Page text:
So we might want to develop our “technical” writing skills
  • And the other skills and behaviors that need to be retained and developed as required.
  • A skill that needs transfers and needs to be retrained is that of the Oracle!
    But this skill is not unique to library technologists. Even catalougers do this too! ;)
    Scan the information systems landscape examining new technologies and
    services and recommending them for consideration for use in the Library.
    The skills for this exist, what is difficult in this is sometimes seeing how
    a new technology or service can be used in a library setting. E.g Facebook
    – when u first look at it you can’t see why a library would use facebook
    but when you realise that half the world (exaggeration!) uses facebook
    then you see it as an opportunity to reach out). Understanding how
    technologies might be used comes from listening to others
    (prof reading, blogs, twitter, seminars). So
  • SO from my scan of the landscape I’d like to predict the following: which is hardly a prediction at all
    More digital.
    More digital publications.
    More digitised stuff
    Perhaps a small decline in print
    We need to manage the digital stuff.
    We need to converge and consolidate our print and digital
    workflows for efficiency purposes.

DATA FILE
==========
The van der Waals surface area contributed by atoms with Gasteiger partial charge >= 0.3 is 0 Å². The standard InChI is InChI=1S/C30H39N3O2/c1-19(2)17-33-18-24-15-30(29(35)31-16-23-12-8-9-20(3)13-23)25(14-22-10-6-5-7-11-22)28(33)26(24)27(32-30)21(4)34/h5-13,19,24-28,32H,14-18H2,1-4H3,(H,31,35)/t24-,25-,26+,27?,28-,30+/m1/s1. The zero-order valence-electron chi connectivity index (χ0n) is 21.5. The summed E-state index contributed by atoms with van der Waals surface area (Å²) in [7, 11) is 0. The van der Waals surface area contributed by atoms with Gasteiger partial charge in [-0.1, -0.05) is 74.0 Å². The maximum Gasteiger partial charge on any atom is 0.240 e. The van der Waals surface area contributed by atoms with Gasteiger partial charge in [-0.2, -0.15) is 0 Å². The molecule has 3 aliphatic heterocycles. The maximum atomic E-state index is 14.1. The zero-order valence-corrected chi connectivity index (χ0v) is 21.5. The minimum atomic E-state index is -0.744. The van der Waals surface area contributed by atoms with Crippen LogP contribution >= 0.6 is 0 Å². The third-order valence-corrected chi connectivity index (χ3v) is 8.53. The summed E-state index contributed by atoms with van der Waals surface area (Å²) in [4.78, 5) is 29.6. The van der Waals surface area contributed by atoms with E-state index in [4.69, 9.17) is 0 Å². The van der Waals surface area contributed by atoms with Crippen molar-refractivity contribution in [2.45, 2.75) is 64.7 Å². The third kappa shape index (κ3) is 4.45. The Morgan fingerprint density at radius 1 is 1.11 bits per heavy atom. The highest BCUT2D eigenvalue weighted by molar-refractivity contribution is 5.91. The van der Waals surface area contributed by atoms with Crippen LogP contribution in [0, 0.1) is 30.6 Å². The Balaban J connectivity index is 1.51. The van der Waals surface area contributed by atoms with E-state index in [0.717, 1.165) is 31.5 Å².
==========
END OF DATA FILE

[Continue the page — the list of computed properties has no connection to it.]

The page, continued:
Skills might include: digitisation skills (but you might outsource that),
    business analysis, digital preservation?, digital transformation
  • We will probably adopt some or lots of cloud computing services.
    Cloud computing is where you use external technical infrastructures.
    So your LMS application doesn’t run on a server in your library, but rather
    it runs on a giant server outwith the library, along with lots of other libraries.
    You store all your digitisation on network storage outside the library.
    You use the power of computers outside your library to process your data.
    This will happen with our LMS’s
    This will happen with our data.
    We could build an Edinburgh cloud. We could build a Scottish cloud.
    We could be part of the global cloud!
    Skills: less technical more working in a collaborative and cooperative environment.
  • And lastly, web3.0 (linked open data)
    Extend our metadata so that it can be link to other data and
    publish it so anyone can use and re-use it
    This will see improved use of collections and improved retrieval for humans and machines
    New services being built by others using our data
    our data is good coz it’s structured and authoritative
    We need to process our data OR have others do it for us.
    Skills are: data mapping and transformation (XSLT) but you can,
    perhaps extending existing systems to accommodate URIs (the things that link the data),
  • My name is Gill Hamilton and these things I know

    1. 1. my name is Gill Hamilton and these things I know
    2. 2. 2020
    3. 3.
    4. 4. USUAL SUSPECTS planning adaptable to change flexible neutral customer focussed service orientated
    5. 5.
    6. 6. in summary • ditch technical • be confident in your existing skills • evolve
    7. 7. thanks! gill hamilton